With us humans–us feeble, naïve, easily swayed humans–using the right language can really change everything. The case hasn’t changed much since the beginning of time:…
With us humans–us feeble, naïve, easily swayed humans–using the right language can really change everything.
The case hasn’t changed much since the beginning of time: using the perfect combination of words is an ancient weapon used by politicians, writers, musicians and world-leaders. In fact, one of the areas where the correct language is especially useful is the law. By knowing exactly what to say, the media, the courts, and even the almighty Parliament have managed to glorify the most terrible of crimes.
Look at theft for example; words like steal, mug, tax fiddle, pinch may all seem synonymous at first, but prove to be quite the opposite upon further scrutiny. The first two have been drenched with terrible connotations throughout the years. Those who do steal or mug are violent, poor, lazy and are a threat to society.
Those who pinch, however, have gained our approval; they are adventurous and fearless, and are just trying out something out of the norm. Our favourite thieves, however, are tax fiddlers. As white collar as they come, tax evaders are hardly criminals, but are simply the elite of our messed up society.
When it comes to the media reporting on such crimes, no words are chosen at random, but instead the titles imposed on the criminals dictate sentences stricter than anything the court may decide. This is especially true when it comes to homicide.
Arguably the most serious of crimes, homicide is split into two categories, murder and manslaughter. Linguistically, the noun murder can turn into another: murderer. However, the term manslaughter-er simply does not exist. Hence, the former is a social label that is impossible to ever escape. Recognizing this, the law aims to differentiate between manslaughter and murder–sometimes unjustly.
One of the types of manslaughter is loss of control, meaning that some ‘triggers’ justify killing someone in rage. For example, in a 1990s case, a victim of domestic violence set fire to her husband in his sleep, claiming that after years of violence, she lost control. At first face, the crime seems like pure, cold-blooded murder.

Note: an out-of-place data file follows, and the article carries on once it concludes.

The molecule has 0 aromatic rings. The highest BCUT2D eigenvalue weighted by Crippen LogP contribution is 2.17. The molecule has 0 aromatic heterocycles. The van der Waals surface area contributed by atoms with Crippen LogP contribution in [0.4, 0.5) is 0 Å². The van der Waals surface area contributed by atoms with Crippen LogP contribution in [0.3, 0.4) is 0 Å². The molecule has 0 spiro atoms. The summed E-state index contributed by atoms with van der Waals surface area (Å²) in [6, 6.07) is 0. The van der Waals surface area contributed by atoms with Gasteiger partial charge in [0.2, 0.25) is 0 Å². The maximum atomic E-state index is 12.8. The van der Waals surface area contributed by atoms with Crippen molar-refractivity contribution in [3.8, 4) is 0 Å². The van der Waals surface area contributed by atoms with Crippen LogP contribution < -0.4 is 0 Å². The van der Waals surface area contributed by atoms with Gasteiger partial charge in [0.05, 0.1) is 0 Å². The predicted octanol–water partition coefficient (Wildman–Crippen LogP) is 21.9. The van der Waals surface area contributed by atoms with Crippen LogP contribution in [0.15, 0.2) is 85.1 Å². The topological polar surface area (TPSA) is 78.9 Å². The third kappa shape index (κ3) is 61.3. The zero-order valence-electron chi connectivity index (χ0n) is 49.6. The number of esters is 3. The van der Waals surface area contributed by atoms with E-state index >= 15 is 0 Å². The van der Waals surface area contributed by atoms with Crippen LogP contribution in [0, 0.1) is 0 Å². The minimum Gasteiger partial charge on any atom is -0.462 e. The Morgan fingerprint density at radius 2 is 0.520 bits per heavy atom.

However, as far as the legal definition goes, the wife has ‘merely’ committed manslaughter. Whether her husband deserved it after years of unfairness is an entirely different issue, but it is inarguable that she has–literally–got away with murder.
Similarly, another type of manslaughter is constructive manslaughter, where the criminal kills someone in the process of carrying out an illegal or harmful act. In other words, if you are robbing a store and kill the owner in order to reach your goal, you still are not a murderer. Realistically, to the family and friends of the victim, the fact that their loved one has been killed makes whoever did it a killer, a murderer. But to their dismay, the courts, for all practical reasons, will not agree.
This blurring of boundaries has led to quite hefty debate on reforming the law of homicide in the UK. The words first and second degree murder are often repeated in American TV series or movies, as in other countries, murder covers most charges of homicide.
Whether this is the right way to go or not is still arguable; however, as long as the law remains this way, many criminals will continue to escape this harsh, yet probably well-deserved, label.
The issue is also seen in the area of killing oneself, or in other words, suicide. We often refer to someone who ends their own life as having committed suicide. The word ‘committed,’ as harmless as it may seem, instantly implies that they are guilty of a crime.
As a matter of fact, the reason we use this specific terminology today is because ‘committing’ suicide was regarded as a crime in the past, and so the term has prevailed, unjustly, today. In short, by using certain words, we manage to put more blame on someone who kills themselves than on someone who kills an innocent bystander getting in their way of committing another crime.
Any fan of the internationally-famous series Breaking Bad would easily remember how at loss Walter White, a wealthy and feared man, was when it came to explaining to himself to his wife. Right at the climax of his drug empire, he looked straight into the camera and muttered in defeat that he could not find the, as he quoted at the time, “right combination of words” to explain his actions to his wife.
All he needed was the perfect choice and order of words to justify his sinful past. In fact, it’s all anyone needs.